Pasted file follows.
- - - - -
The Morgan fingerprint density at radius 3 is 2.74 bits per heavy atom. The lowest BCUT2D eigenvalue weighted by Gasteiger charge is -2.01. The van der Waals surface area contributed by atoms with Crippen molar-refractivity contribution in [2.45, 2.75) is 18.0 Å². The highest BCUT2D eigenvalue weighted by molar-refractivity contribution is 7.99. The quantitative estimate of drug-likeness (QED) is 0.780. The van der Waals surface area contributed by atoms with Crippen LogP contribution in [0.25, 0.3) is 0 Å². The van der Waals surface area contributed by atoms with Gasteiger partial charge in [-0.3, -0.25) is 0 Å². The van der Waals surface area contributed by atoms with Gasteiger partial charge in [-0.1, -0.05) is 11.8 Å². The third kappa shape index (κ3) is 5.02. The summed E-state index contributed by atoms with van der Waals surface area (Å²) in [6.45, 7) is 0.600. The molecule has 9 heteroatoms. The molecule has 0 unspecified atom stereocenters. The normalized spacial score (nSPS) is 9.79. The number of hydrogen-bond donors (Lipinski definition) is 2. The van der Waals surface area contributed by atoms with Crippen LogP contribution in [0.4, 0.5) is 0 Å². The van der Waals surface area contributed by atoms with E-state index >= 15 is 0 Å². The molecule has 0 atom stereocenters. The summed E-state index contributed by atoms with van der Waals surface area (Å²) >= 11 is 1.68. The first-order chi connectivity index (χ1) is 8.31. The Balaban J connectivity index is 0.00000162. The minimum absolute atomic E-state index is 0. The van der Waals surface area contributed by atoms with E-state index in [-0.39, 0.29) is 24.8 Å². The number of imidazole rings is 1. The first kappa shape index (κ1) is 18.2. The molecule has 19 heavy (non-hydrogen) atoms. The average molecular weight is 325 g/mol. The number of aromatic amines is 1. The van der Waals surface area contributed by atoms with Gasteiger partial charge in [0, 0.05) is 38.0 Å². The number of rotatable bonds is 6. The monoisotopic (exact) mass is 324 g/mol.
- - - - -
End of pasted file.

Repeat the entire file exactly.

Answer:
The Morgan fingerprint density at radius 3 is 2.74 bits per heavy atom. The lowest BCUT2D eigenvalue weighted by Gasteiger charge is -2.01. The van der Waals surface area contributed by atoms with Crippen molar-refractivity contribution in [2.45, 2.75) is 18.0 Å². The highest BCUT2D eigenvalue weighted by molar-refractivity contribution is 7.99. The quantitative estimate of drug-likeness (QED) is 0.780. The van der Waals surface area contributed by atoms with Crippen LogP contribution in [0.25, 0.3) is 0 Å². The van der Waals surface area contributed by atoms with Gasteiger partial charge in [-0.3, -0.25) is 0 Å². The van der Waals surface area contributed by atoms with Gasteiger partial charge in [-0.1, -0.05) is 11.8 Å². The third kappa shape index (κ3) is 5.02. The summed E-state index contributed by atoms with van der Waals surface area (Å²) in [6.45, 7) is 0.600. The molecule has 9 heteroatoms. The molecule has 0 unspecified atom stereocenters. The normalized spacial score (nSPS) is 9.79. The number of hydrogen-bond donors (Lipinski definition) is 2. The van der Waals surface area contributed by atoms with Crippen LogP contribution in [0.4, 0.5) is 0 Å². The van der Waals surface area contributed by atoms with E-state index >= 15 is 0 Å². The molecule has 0 atom stereocenters. The summed E-state index contributed by atoms with van der Waals surface area (Å²) >= 11 is 1.68. The first-order chi connectivity index (χ1) is 8.31. The Balaban J connectivity index is 0.00000162. The minimum absolute atomic E-state index is 0. The van der Waals surface area contributed by atoms with E-state index in [-0.39, 0.29) is 24.8 Å². The number of imidazole rings is 1. The first kappa shape index (κ1) is 18.2. The molecule has 19 heavy (non-hydrogen) atoms. The average molecular weight is 325 g/mol. The number of aromatic amines is 1. The van der Waals surface area contributed by atoms with Gasteiger partial charge in [0, 0.05) is 38.0 Å². The number of rotatable bonds is 6. The monoisotopic (exact) mass is 324 g/mol.